Despite the fact that the pandemic has kept me mostly bound to an English- and Japanese-speaking home, French remains part of my daily life. Netflix has recently included more Québécois films, and I’ve been re-watching some old ones and discovering Ricardo Trogi’s trilogy (1981, 1987, and 1991). I am fluent in Elvis Gratton. I watched “Le Bye Bye” on New Year’s Eve with my kids (and didn’t completely regret it). I teach university courses in French. My kids attend French schools. I have used French with nurses and doctors while giving birth. Once, when a car hit me head on while I was cycling, sending my helmetless head through the car’s windshield and somehow breaking my ankle, my first instinct was to argue with the driver in French about who was at fault. I have rules for myself about how and when I use French in this bilingual city, and French has gotten me jobs, helped me understand different perspectives, make friends. In fact, I’ve lived in Québec far longer than I’ve lived anywhere in my life, and when I return from traveling, I feel that I am home. That is saying a lot for a kid who moved every couple of years growing up. My love for Québec and the Québécois may be complicated, but it is deep and it is definitely also part of my identity as a French speaker.
That still doesn’t make me a Francophile. According to Google Arts and Culture, “A Francophile, also known as Gallophile, is a person who has a strong affinity towards any or all of the French language, French history, French culture or French people.” It also implies that one views the French language and culture as superior to others. While I love language, and French is one of the most important languages in my life, I am not in love with it. For those living in English-dominant parts of Canada where French isn’t a tool for daily life but a subject of study, it may take that extra, language-specific love to become bilingual. In Quebec, however, being someone who views French language and culture as superior to others takes on a different meaning.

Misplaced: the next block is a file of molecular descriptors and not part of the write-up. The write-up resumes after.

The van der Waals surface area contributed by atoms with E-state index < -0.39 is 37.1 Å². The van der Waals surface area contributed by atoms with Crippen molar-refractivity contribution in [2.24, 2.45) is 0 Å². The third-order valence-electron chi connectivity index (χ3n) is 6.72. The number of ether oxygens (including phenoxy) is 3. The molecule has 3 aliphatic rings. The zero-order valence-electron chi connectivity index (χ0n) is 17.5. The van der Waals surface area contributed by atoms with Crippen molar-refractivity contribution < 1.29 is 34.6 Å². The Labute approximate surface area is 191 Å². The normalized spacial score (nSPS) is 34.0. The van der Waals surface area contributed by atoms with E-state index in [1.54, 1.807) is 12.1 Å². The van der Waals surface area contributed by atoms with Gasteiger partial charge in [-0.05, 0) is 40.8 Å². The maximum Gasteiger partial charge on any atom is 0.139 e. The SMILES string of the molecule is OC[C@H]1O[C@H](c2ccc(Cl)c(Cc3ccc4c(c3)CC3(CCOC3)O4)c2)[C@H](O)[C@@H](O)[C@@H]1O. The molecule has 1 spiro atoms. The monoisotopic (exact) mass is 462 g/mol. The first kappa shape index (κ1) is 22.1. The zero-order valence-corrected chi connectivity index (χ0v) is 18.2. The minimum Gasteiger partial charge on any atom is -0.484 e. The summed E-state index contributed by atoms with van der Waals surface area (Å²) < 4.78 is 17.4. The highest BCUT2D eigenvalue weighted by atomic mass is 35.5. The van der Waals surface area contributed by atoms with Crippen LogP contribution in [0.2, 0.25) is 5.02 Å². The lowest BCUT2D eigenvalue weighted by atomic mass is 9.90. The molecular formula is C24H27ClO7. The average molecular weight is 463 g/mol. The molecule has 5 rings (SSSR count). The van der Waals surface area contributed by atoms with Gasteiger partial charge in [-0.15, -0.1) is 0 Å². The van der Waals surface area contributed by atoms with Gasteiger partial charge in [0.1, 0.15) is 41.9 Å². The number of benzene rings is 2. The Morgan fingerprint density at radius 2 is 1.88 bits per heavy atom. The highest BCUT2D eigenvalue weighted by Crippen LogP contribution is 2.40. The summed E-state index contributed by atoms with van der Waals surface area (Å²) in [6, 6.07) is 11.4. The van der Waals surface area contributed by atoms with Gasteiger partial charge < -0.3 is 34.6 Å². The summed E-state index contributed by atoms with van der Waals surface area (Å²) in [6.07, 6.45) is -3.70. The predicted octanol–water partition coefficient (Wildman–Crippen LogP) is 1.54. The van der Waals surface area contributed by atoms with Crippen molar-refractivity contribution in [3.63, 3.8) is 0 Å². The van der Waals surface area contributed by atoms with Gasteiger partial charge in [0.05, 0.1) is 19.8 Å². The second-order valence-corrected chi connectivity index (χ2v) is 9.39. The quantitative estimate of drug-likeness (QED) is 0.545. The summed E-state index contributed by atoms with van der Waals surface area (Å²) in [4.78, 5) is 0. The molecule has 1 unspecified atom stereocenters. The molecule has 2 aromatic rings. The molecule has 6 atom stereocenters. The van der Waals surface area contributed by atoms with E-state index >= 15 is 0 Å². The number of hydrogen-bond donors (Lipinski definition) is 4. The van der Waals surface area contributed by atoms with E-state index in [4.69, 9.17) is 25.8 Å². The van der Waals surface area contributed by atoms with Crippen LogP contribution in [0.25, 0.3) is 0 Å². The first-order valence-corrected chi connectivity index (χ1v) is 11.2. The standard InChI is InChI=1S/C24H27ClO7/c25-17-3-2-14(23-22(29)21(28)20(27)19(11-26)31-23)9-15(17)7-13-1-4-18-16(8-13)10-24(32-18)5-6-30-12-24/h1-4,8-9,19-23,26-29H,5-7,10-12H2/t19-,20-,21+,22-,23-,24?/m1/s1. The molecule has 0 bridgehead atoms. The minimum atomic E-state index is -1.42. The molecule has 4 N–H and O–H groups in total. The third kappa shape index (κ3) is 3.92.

About five years ago, I saw Françoise Armand from L’Université de Montréal speak about the work she and her group, ÉLODiL, do with éveil aux langues (language awareness), an approach which aims to bring multilingual learners’ languages into French Montreal classrooms. Because English dominance in North America poses a threat to the survival of French in Quebec, someone in the crowd inevitably asked Dr. Armand what the teachers do when a child’s first language is English. Do they also include English as a classroom language? Wouldn’t that trigger an avalanche of English speaking in the classes? Dr. Armand replied that the teachers simply place English alongside the other languages so that it receives the same treatment and importance. No language or culture should be placed on a pedestal. Not even French.
For many years, I saw Quebec’s default French language-of-instruction policy (Bill 101) as a necessary evil. Yes. It is weird and frustrating as an English-speaking immigrant to not be able to enroll my own children in the English school system here. But the policy has worked over the years to maintain French amidst an ocean of English in North America, so what can you do, right? However, my undergraduate students have shown me that the policy could use a little dusting off, a little 21st century glow-up. Many of those students have grown up in Quebec as first- or second-generation immigrants. Having gone through the French school system, they are proficient, and usually proud, French speakers. But they are also bi/multilingual. They speak multiple languages at home (often including English and/or French) or come from English-French bilingual homes. In discussions of Bill 101, they almost unanimously support having legislation to maintain use of the French language in Quebec, but they constantly ask questions like: